Serving Victims' Spiritual Needs
Educational initiatives for faith-based communities can include partnerships with institutions of higher education, hospitals, and law enforcement or military chaplaincy programs. Among them are the following examples:
- Faith Community Professional Education Initiative
- Law Enforcement Chaplaincy Services
- Interfaith Training
Faith Community Professional Education Initiative
The Denver District Attorney's Office and Denver Victim Assistance and Law Enforcement Board partnered with OVC to help prepare clergy and faith-based counselors to work in crisis situations with crime victims. They teamed up with Denver Seminary to develop and pilot a core curriculum for clergy on victimization issues. The curriculum, Victim Care: Issues for Clergy and Faith-Based Counselors, is appropriate for formal academic coursework or an intensive continuing education course. The initiative disseminated the curriculum to schools of theology throughout the country for use in their existing curriculums.
Law Enforcement Chaplaincy Services
Consider chaplaincy programs through law enforcement, hospitals, or the military as an avenue to expand faith-based initiatives. For example, OVC provided a discretionary grant to the U.S. Community Chaplaincy Program in California, which developed a law enforcement-based curriculum for chaplains responding to violent crimes. OVC's Training and Technical Assistance Center may be able to provide technical assistance to SARTs that want to develop or expand faith-based initiatives.
Interfaith initiatives may fall under the umbrella of community ecumenical councils that are formed to develop greater religious unity or cooperation. For example, OVC funded a project in Denver to create a faith-based manual for pastors, priests, rabbis, lay leaders, religious counselors, and military, hospital, and prison chaplains as an elementary guide to understanding the issues confronting victims of crime.
In addition to creating Victims of Child Abuse, Domestic Violence, Elder Abuse, Rape, Robbery, Assault, and Violent Death: A Manual for Clergy and Congregations, the project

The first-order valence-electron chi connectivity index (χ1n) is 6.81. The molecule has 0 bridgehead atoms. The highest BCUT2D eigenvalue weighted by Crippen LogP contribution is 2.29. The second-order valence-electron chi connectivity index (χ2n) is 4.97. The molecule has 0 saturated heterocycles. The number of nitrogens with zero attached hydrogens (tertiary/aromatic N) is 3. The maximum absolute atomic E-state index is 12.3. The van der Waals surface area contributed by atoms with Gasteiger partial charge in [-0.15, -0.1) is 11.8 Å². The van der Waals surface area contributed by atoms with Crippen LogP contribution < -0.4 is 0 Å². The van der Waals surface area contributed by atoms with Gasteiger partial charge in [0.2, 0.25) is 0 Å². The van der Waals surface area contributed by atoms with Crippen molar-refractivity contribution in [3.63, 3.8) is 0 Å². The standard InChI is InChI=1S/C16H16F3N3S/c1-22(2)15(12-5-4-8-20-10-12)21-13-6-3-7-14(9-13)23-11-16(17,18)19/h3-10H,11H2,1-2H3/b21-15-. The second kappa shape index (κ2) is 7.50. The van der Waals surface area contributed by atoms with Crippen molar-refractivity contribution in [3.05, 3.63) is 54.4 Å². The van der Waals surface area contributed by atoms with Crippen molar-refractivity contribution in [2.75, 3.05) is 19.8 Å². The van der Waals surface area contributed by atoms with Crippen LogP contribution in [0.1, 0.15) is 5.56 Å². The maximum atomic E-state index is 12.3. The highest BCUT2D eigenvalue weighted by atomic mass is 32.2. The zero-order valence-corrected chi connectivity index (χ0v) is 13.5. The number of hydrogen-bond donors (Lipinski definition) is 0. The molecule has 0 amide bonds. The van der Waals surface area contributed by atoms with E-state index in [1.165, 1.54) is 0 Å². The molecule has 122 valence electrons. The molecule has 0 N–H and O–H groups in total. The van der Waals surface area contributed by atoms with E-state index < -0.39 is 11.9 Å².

- Conducts inservice training initiatives for clergy that include city and statewide training events (most recently for clergy and hospital chaplains in high-crime urban areas). The project counts among its past activities a survey of 96 religious denominations concerning the extent of their involvement in victim assistance and their interest in receiving training and workshops at national and regional denominational events.
- Assists people of all faiths and their clergy to respond to the pain of crime victimization.
- Trains clergy who minister in congregations and parishes.
- Trains clergy in specialized ministries (e.g., military, hospital and prison chaplaincy, community service ministries).
- Provides consultation and training to individual congregations and nonprofit and government agencies that want to involve the religious community in their efforts to serve crime victims.
- Shares information about resources, services, and programs in the crime victim assistance movement and crime prevention programs and activities.
- Explores with congregations avenues of ministry by which they can become involved in crime prevention and alleviate the pain of victimization.
- Provides methods for increasing participation of religious communities in crime victim services.